An Enigmatic Mirror
Jesus at the Festival of Sukkot, Part 2: John 7:25-53
Debate about Jesus as the Messiah (7:25-31)
During the dispute about authority (7:10-24), some of the people recognized Jesus as the man who had performed the healing on the Sabbath at the pool of Bethesda (Jn. 5:1-18). The authorities "were seeking all the more to kill him, because not only was he breaking the Sabbath, but he was even calling God his own Father" (5:18). That is, he was accused of violating Sabbath laws, and of blasphemy, both capital offenses in ancient Judaism. Now, however, this alleged blasphemer was preaching openly and unopposed in the temple (7:26). "Can it be," wondered the crowd, "that the authorities (archontes) really know that this is the Messiah?" (7:26b). The authorities were thus placed in a dilemma. On the one hand, many felt Jesus should be arrested for blasphemy and violation of the Sabbath (7:19, 25, 30, 44). On the other hand, many of the people believed in Jesus (7:31, 43), and a public arrest could lead to disaffection, disorder, or even riots. Yet, to not arrest Jesus was leading some people to think the authorities were thereby tacitly accepting Jesus as the Messiah (7:26).
Chief Priests and Jews
John describes the opponents of Jesus at the temple as the Pharisees, Jews, and chief priests. Pharisees were a school of interpretation of the Torah founded on acceptance of an Oral Torah, and strict interpretation of commandments and purity regulations. They are the spiritual ancestors of Rabbinic Judaism. The term "chief priests" translates a Greek technical term archiereus, which appears in both the New Testament and Josephus. In the singular it usually refers to the High Priest, but in the plural it refers to the ruling faction of leading priests. At the time of Jesus there were several families from whom most of the High Priests were drawn. The office of High Priest rotated frequently within this elite group, so there were often several ex-high priests alive, although only one man officiated in the office at any time. The chief priests were thus the leading aristocracy among Jewish priests. They ran the temple and were a major component of the Sanhedrin, the Jewish senate.
According to biblical tradition, the High Priests after the time of David needed to be descendants from Aaron through the line of Zadok (2 Sam. 20:25, 1 Kgs. 4:2-4). This practice continued from David through 159 B.C.E., after which the high priesthood was usurped by the Hasmonean kings until 36 B.C.E., when the last Hasmonean High Priest, Aristobulus III, was murdered by Herod. Thereafter High Priests were appointed and deposed by the will of the Herodian kings or Roman officials. Rather than serving for life and passing their office hereditarily, Herodian era High Priests generally served only for a year or two. While some may have been descendants of Zadok (possibly Boethus of Egypt and his family), the descent of most is unclear. Both the Essenes and the Sadducees seem to have supported the selection of High Priests only from Zadokite families. The purpose of the nearly annual rotation of High Priests seems to have been to prevent any man from obtaining enough power or influence to rival the authority of the Herodian kings or the Romans.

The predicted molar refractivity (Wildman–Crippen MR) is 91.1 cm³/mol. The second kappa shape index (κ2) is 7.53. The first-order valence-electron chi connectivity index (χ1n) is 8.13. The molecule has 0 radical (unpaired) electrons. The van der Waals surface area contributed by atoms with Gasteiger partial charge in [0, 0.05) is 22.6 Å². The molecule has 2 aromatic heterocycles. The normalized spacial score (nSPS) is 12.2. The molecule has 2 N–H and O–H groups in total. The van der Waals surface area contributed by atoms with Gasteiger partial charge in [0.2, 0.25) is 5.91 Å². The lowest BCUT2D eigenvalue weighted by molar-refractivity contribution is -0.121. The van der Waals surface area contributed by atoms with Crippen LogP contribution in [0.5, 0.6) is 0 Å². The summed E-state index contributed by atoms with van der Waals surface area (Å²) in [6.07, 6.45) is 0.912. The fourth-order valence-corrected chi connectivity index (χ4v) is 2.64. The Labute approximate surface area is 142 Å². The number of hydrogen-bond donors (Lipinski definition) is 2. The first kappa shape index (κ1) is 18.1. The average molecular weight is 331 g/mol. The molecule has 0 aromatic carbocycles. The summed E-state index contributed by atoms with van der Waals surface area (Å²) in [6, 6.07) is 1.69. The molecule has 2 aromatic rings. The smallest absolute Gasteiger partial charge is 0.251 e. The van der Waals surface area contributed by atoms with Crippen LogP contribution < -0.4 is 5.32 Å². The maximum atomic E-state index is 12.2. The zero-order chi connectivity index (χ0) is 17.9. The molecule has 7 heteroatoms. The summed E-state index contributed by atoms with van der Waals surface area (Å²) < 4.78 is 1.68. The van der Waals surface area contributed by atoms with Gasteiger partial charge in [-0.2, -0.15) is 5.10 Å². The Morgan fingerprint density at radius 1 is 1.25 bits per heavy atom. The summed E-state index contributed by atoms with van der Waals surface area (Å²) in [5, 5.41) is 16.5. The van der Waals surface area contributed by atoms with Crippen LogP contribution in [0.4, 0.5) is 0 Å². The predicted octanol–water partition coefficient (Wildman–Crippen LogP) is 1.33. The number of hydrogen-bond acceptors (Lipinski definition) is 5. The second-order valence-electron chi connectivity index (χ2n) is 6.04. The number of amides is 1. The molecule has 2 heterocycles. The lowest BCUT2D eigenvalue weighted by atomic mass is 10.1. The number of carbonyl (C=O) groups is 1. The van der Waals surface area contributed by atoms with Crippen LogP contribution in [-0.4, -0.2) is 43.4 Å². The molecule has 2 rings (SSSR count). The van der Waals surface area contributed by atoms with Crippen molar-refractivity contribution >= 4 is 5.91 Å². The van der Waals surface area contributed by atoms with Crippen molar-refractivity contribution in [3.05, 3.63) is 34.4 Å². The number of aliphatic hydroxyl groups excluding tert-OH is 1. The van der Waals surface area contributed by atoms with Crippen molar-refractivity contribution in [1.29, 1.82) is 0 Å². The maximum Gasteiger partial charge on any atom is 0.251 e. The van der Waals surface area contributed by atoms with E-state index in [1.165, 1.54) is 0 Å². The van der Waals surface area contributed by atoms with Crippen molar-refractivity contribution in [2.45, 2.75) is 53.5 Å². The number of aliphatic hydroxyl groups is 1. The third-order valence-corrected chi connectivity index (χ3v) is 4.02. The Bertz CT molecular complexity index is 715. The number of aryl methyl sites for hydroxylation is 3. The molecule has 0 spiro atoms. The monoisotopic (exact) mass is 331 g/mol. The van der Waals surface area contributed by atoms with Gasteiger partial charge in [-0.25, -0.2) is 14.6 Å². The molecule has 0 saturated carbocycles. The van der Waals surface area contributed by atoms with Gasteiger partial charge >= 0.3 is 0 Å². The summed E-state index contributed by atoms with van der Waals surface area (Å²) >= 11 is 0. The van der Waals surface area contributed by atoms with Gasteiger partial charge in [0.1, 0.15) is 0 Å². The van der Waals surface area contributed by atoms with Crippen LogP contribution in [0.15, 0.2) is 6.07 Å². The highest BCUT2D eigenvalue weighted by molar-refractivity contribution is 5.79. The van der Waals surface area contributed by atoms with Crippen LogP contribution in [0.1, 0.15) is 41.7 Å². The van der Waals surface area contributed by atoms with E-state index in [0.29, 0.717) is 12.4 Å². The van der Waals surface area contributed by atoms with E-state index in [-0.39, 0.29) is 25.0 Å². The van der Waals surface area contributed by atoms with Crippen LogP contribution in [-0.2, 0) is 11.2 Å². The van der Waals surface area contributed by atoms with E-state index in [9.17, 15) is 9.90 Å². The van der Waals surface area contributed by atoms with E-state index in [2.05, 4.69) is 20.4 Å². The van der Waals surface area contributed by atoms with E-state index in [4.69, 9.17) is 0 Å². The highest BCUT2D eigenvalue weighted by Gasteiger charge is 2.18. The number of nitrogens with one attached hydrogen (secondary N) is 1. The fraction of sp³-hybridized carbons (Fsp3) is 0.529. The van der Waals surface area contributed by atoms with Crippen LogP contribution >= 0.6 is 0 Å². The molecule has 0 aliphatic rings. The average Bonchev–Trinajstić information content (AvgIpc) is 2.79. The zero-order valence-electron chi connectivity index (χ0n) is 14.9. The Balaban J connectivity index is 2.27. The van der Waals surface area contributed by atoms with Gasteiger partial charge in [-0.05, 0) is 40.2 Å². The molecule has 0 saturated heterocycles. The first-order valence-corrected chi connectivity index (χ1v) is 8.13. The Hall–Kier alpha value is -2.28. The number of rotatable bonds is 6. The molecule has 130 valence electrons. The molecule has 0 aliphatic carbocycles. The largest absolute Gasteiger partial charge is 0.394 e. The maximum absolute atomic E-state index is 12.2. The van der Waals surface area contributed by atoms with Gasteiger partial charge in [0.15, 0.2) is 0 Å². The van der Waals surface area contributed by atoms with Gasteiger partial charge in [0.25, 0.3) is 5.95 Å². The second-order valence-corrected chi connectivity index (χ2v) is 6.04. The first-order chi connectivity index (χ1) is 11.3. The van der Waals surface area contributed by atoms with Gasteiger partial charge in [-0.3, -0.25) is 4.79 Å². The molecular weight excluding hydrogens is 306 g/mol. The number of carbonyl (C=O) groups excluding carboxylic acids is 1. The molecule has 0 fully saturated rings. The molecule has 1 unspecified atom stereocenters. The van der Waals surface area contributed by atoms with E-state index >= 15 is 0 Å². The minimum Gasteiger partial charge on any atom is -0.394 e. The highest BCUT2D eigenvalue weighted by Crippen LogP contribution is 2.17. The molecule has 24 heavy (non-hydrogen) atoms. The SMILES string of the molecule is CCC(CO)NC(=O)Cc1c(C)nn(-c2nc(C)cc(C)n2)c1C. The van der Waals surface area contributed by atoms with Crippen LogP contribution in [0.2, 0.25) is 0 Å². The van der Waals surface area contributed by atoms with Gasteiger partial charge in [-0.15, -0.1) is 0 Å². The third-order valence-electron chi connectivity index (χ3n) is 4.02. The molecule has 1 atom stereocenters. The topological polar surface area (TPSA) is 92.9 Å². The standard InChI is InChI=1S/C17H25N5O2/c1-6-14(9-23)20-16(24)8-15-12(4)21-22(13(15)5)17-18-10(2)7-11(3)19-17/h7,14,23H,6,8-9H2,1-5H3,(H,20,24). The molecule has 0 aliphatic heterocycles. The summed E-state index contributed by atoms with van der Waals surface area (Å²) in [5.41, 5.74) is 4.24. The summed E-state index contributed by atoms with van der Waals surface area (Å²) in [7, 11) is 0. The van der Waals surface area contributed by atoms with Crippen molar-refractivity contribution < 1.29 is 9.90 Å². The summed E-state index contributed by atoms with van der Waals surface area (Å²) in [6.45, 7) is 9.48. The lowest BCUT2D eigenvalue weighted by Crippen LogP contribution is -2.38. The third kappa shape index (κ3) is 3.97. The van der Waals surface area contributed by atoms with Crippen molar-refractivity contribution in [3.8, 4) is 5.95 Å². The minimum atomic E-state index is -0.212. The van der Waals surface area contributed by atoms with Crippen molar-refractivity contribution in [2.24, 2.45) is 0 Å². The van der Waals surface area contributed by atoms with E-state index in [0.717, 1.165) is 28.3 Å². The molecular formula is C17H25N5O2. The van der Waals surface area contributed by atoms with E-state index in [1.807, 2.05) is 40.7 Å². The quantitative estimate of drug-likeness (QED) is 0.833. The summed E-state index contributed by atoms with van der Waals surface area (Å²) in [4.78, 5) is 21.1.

The implications of this situation in the New Testament are two-fold. First, many people at the time of Jesus believed that the officiating High Priests were illegitimate or were merely collaborating puppets of the Herodian dynasty or the Romans. According to John, Caiaphas, the High Priest during the life of Jesus (Jn. 11:49, 18:13, 24, 28), abused his authority by plotting to execute Jesus, but nonetheless unwittingly uttered a true prophecy because he was High Priest (Jn. 11:49-53). For John, the office of High Priest was sacrosanct even if the holder of that office was corrupt or wicked. Second, because of the frequent rotation, there were often several living High Priests, who formed part of the group of the archiereus/Chief Priests described in the Gospels. The longest ruling Herodian High Priest was Joseph Caiaphas (18-36 C.E.). Although only one High Priest functioned in the office at one time, some were appointed twice. Many of these High Priests were also drawn from a small clique of elite priestly families. For example, during the four decades from 6-43 C.E., six of the nine High Priests were from the family of the High Priest Annas (Jn. 18:13, 24), including his son-in-law Caiaphas.
William James Hamblin is professor of Near Eastern History at Brigham Young University. You can follow and discuss "An Enigmatic Mirror" on Facebook.